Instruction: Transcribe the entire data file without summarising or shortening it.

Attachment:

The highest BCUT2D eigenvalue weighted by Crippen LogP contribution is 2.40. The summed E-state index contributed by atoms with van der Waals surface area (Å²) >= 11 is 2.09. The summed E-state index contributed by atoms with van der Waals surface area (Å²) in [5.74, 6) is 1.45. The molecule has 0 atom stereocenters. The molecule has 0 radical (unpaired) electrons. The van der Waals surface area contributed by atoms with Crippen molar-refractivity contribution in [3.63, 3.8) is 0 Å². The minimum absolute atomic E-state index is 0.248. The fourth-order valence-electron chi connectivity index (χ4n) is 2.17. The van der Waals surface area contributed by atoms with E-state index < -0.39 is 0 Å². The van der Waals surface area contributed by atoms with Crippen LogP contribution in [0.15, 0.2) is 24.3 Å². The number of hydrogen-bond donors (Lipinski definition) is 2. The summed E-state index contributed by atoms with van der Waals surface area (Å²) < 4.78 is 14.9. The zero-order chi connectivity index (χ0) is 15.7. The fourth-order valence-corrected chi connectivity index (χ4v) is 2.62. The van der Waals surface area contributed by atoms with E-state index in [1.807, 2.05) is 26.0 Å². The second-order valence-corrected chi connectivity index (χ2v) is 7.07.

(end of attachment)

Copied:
The highest BCUT2D eigenvalue weighted by Crippen LogP contribution is 2.40. The summed E-state index contributed by atoms with van der Waals surface area (Å²) >= 11 is 2.09. The summed E-state index contributed by atoms with van der Waals surface area (Å²) in [5.74, 6) is 1.45. The molecule has 0 atom stereocenters. The molecule has 0 radical (unpaired) electrons. The van der Waals surface area contributed by atoms with Crippen molar-refractivity contribution in [3.63, 3.8) is 0 Å². The minimum absolute atomic E-state index is 0.248. The fourth-order valence-electron chi connectivity index (χ4n) is 2.17. The van der Waals surface area contributed by atoms with E-state index < -0.39 is 0 Å². The van der Waals surface area contributed by atoms with Crippen LogP contribution in [0.15, 0.2) is 24.3 Å². The number of hydrogen-bond donors (Lipinski definition) is 2. The summed E-state index contributed by atoms with van der Waals surface area (Å²) < 4.78 is 14.9. The zero-order chi connectivity index (χ0) is 15.7. The fourth-order valence-corrected chi connectivity index (χ4v) is 2.62. The van der Waals surface area contributed by atoms with E-state index in [1.807, 2.05) is 26.0 Å². The second-order valence-corrected chi connectivity index (χ2v) is 7.07.